A few years ago Johnson met and began dating Debbie Norden, and the Commander played a role in their eventual marriage. “We had arranged to meet in New Orleans, spend a few days there, then fly home in the Commander,” Johnson says. “Coming home—her first time in the plane with me—we took off and were climbing through about 19,000 feet when I heard an air noise. I thought the nose gear had partially extended, and sure enough I saw that I was losing hydraulic pressure. I told Debbie we had a hydraulic failure, needed to do an emergency procedure to put the gear down, and may or may not have brakes and flaps. We could either land at Baton Rouge or go back to New Orleans. She looked at me calmly and without hesitating said, ‘I really liked that restaurant we went to in New Orleans last night. How about eating there again tonight?’ That was when I knew she was the woman for me.”

They married in December 2006, and the three of them—Bill, Debbie, and Target—began flying together in the 840. Johnson fabricated a harness that kept Target secured to restraining belts, yet allowed him to lie down in the aisle just behind the crew seats.

Johnson says he deliberately changed his lifestyle from that of a workaday corporate executive—he was Chairman and CEO of Scientific Atlanta, a Fortune 500 company and before that ran his own consulting firm specializing in corporate turnarounds—to living in Aspen and enjoying the natural world. Both he and his wife love outdoor sports—skiing, snow shoeing, hiking—and many of their Commander trips are in pursuit of that love as well as for a variety of business and non-profit activities, including occasional help to managements dealing with challenging situations.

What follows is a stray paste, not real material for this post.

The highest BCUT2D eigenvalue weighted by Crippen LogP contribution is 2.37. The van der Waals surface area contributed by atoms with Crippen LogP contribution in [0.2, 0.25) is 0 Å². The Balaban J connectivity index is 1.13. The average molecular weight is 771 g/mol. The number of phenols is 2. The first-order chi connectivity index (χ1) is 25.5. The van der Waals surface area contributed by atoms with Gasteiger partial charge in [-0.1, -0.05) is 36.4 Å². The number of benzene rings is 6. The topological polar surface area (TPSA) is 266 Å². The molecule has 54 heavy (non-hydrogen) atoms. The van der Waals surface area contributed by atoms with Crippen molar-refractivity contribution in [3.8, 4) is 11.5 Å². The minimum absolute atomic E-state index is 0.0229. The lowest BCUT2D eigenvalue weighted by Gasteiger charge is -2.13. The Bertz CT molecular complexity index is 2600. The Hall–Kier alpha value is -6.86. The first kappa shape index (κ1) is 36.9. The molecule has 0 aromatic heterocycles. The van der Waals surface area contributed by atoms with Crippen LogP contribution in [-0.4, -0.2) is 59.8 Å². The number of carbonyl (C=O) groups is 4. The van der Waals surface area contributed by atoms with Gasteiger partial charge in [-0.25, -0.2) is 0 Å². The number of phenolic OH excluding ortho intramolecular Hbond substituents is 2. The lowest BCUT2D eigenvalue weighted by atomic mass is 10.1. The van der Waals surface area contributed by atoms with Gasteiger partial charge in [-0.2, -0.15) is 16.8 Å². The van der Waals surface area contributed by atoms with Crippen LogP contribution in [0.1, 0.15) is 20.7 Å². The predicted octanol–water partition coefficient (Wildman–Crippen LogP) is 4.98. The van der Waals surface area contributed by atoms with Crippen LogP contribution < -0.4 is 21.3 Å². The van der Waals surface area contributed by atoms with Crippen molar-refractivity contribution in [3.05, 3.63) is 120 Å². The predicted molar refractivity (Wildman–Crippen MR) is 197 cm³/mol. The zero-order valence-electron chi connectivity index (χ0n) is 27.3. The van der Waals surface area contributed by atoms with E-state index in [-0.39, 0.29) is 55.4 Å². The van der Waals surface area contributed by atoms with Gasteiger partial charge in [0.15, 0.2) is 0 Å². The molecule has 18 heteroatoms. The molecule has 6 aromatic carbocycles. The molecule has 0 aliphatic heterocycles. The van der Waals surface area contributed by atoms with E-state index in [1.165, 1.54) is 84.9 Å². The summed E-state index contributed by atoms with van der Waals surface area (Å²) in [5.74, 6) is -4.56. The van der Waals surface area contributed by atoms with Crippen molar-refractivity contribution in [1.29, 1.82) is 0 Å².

He has the 840 maintained both at Legacy Aviation Services near Oklahoma City and by Executive Aircraft Maintenance in Scottsdale, which is near a second home in Sedona. He’s also used Western Jet Aviation in Los Angeles. Having lost engines twice in T-34s many years ago, he is admittedly demanding on maintenance, and says of the service centers he done business with, “they’ve all given me terrific support.”

Tragically, Target was involved in a freak accident earlier this year and lost his life. It was a traumatic event for Johnson, his wife, and Johnson’s young granddaughter, Sydney, who often travels with them. They created a photo collage “celebrating Target’s life, and life with Target,” and sent it to friends.

“Target was 13 and in great health when he died,” Johnson says. “We were getting ready to go snow shoeing when it happened. He had a great life.”

The breeder who provided Johnson with Target gave them another Retriever for a few months to help ease the loss. “He loved looking out the windows of the Commander,” Johnson says. That dog has since gone back to its owner, and Johnson looks forward to bringing another Golden Retriever into the family, this time as a permanent member of the clan, and crew.